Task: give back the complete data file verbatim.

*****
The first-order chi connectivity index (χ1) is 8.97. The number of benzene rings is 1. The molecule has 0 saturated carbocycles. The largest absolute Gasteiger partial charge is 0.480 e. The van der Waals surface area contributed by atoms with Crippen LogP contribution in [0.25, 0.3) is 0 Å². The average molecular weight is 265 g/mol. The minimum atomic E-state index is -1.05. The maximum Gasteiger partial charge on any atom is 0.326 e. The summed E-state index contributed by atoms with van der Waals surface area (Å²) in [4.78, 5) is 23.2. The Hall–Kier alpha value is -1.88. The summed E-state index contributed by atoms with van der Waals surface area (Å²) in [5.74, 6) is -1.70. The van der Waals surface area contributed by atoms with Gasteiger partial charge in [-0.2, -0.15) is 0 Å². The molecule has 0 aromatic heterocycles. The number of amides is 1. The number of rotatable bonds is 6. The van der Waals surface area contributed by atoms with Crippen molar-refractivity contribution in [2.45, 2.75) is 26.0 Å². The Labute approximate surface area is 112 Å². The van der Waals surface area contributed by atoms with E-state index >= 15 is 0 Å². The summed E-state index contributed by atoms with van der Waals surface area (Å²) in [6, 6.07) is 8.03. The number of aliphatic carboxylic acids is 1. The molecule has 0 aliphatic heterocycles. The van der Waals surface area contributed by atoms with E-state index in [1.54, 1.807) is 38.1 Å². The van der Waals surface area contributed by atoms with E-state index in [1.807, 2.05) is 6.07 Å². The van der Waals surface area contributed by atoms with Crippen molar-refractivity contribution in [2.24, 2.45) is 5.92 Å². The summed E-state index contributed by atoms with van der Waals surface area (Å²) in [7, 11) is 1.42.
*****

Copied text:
The first-order chi connectivity index (χ1) is 8.97. The number of benzene rings is 1. The molecule has 0 saturated carbocycles. The largest absolute Gasteiger partial charge is 0.480 e. The van der Waals surface area contributed by atoms with Crippen LogP contribution in [0.25, 0.3) is 0 Å². The average molecular weight is 265 g/mol. The minimum atomic E-state index is -1.05. The maximum Gasteiger partial charge on any atom is 0.326 e. The summed E-state index contributed by atoms with van der Waals surface area (Å²) in [4.78, 5) is 23.2. The Hall–Kier alpha value is -1.88. The summed E-state index contributed by atoms with van der Waals surface area (Å²) in [5.74, 6) is -1.70. The van der Waals surface area contributed by atoms with Gasteiger partial charge in [-0.2, -0.15) is 0 Å². The molecule has 0 aromatic heterocycles. The number of amides is 1. The number of rotatable bonds is 6. The van der Waals surface area contributed by atoms with Crippen molar-refractivity contribution in [2.45, 2.75) is 26.0 Å². The Labute approximate surface area is 112 Å². The van der Waals surface area contributed by atoms with E-state index >= 15 is 0 Å². The summed E-state index contributed by atoms with van der Waals surface area (Å²) in [6, 6.07) is 8.03. The number of aliphatic carboxylic acids is 1. The molecule has 0 aliphatic heterocycles. The van der Waals surface area contributed by atoms with E-state index in [1.54, 1.807) is 38.1 Å². The van der Waals surface area contributed by atoms with E-state index in [1.807, 2.05) is 6.07 Å². The van der Waals surface area contributed by atoms with Crippen molar-refractivity contribution in [2.24, 2.45) is 5.92 Å². The summed E-state index contributed by atoms with van der Waals surface area (Å²) in [7, 11) is 1.42.